- Jordy Nelson over 100 yards receiving (+275) and Randall Cobb (+350)
- Eddie Lacy over 100 yards rushing (+225)
- Marshawn Lynch over 125 yards rushing (+500)
- Russell Wilson over 300 yards passing (+600)
Here are some trends worth noting:
This year is the fifth in a row with a Super Bowl champion opening up a title defense on a weeknight. The defending champs are 2-2 straight up in those games and 1-2-1 against the spread.
The over/under record isn't any more telling: It's 2-2 the last five years as well. Somewhat notable is the ridiculous way the Broncos/Ravens last year (76 points, over/under 45.5) and Packers/Saints in 2010 (75 points, over/under 48) blew the line out of the water.
- Broncos (-7.5) 49, Ravens 27 ... Over/under 45.5
- Cowboys (+4) 24, Giants 17 ... Over/under 46
- Packers (-5) 42, Saints 34 ... Over/under 48
- Saints (-5) 14, Vikings 9 ... Over/under 49.5
I expect the game to creep past the over, but a repeat of last year's Broncos opener eruption? Not quite.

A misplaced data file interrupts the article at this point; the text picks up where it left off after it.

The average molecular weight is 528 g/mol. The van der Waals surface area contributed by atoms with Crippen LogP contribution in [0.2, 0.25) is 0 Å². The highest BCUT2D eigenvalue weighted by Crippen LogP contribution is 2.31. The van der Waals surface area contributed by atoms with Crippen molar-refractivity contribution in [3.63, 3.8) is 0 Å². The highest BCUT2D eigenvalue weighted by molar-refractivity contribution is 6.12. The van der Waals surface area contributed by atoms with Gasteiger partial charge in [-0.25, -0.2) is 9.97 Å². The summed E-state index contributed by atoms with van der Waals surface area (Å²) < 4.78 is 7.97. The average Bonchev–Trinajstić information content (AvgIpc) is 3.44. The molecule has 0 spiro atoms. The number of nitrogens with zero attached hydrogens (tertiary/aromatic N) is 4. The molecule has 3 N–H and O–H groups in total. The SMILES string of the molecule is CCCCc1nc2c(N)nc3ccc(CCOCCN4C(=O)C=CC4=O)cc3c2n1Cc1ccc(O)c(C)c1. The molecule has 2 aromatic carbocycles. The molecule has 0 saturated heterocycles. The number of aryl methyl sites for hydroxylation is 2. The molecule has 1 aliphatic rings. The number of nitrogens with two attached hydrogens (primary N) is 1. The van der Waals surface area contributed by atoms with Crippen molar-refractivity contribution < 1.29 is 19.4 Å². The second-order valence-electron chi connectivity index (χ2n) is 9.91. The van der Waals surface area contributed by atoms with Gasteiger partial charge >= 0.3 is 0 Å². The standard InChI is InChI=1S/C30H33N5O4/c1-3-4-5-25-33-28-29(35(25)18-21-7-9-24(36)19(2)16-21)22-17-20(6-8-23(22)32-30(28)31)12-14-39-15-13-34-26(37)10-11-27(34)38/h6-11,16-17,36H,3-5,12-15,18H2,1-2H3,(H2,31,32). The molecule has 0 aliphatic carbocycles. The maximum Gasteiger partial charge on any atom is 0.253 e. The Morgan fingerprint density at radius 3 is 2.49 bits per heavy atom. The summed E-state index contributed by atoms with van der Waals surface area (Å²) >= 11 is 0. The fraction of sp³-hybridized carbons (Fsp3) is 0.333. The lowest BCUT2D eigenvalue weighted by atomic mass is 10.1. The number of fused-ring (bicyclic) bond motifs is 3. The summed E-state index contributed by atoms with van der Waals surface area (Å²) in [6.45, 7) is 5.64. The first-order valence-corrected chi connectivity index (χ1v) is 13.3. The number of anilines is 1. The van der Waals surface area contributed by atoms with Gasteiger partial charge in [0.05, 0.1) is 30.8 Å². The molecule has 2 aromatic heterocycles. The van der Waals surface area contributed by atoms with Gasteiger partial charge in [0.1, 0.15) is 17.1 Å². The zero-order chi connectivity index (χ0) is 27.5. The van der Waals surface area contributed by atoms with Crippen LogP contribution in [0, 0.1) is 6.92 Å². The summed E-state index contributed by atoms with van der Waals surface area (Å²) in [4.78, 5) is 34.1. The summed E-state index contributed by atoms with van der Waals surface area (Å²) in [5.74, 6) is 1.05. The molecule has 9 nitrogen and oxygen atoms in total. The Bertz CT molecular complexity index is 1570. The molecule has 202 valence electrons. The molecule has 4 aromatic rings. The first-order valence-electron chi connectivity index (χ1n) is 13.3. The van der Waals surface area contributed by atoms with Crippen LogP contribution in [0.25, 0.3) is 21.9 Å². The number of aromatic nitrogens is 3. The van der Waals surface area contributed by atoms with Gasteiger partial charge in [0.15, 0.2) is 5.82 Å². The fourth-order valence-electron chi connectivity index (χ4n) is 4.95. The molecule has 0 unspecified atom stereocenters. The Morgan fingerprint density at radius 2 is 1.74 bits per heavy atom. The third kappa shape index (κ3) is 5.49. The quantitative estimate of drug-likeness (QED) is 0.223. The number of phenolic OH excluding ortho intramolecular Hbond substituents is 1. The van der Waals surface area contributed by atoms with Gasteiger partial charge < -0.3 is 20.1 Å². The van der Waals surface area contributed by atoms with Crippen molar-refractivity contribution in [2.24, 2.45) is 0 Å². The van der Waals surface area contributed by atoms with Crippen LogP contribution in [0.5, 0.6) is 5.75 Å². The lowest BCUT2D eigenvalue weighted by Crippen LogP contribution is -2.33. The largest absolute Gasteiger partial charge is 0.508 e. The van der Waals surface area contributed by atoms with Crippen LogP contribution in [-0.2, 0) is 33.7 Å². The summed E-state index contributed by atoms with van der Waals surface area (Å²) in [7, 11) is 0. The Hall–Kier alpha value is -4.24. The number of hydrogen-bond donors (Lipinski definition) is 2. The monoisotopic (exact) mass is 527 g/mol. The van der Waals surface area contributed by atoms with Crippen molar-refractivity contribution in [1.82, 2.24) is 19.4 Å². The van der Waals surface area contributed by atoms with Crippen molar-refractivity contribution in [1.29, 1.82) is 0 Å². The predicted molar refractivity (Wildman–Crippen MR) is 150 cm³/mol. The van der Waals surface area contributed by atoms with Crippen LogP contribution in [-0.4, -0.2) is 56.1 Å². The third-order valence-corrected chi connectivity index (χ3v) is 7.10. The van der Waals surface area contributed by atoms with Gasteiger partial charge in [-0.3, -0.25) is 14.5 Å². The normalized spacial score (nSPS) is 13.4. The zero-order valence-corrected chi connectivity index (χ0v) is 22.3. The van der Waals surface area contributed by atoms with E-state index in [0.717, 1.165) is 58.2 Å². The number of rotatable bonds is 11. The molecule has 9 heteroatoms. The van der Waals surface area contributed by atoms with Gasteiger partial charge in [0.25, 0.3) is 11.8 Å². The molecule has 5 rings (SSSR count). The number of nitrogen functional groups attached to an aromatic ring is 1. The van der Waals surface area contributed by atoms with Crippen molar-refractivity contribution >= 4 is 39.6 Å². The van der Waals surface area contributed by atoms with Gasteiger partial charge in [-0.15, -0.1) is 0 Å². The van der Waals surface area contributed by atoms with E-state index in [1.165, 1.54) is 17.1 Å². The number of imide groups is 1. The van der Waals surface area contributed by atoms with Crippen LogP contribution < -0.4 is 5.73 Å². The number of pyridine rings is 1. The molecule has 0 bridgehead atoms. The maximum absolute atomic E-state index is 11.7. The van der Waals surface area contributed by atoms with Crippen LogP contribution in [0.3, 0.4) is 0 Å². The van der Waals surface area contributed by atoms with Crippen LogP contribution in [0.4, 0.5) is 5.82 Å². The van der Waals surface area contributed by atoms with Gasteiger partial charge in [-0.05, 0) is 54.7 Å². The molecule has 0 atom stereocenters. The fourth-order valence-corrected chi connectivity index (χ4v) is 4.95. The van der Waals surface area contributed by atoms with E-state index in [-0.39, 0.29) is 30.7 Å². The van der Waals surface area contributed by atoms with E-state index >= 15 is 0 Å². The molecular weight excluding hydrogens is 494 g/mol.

Here's a prop that I'm warming up to: Aaron Rodgers +1000 to throw more than 400 yards (Sportsbook.org). Rodgers has been largely exceptional in season openers. Since taking over for Brett Favre, he's started six season openers and tallied the following stats.
|Season openers: Last five seasons|
|Year||Comp. %||Pass Yards||TD/INT||Result|
He's come out firing the last three seasons and if the new rules become a factor Thursday night and the wind remains relatively calm, there's a decent chance he tops the 400-yard mark.
Here's how Dave Richard and Jamey Eisenberg project the key fantasy players going into the matchup (point total reflect PPR format):
|Green Bay Packers||Seattle Seahawks|
|Name||Projected point total||Name||Projected point total|
|Aaron Rodgers||21||Russell Wilson||21|
|Eddie Lacy||17||Marshawn Lynch||19.5|
|Jordy Nelson||19.5||Doug Baldwin||9|
|Randall Cobb||17||Percy Harvin||15|
|Jarrett Boykin||9||Luke Willson||5|
|Packers DST||6.5||Seahawks DST||14.5|
Kinda wild that Rodgers, a bona fide top QB pick, is projected to have the same total as Russell Wilson, a QB largely undrafted in 12-team leagues. Full Week 1 projections for PPR and standard scoring can be found here.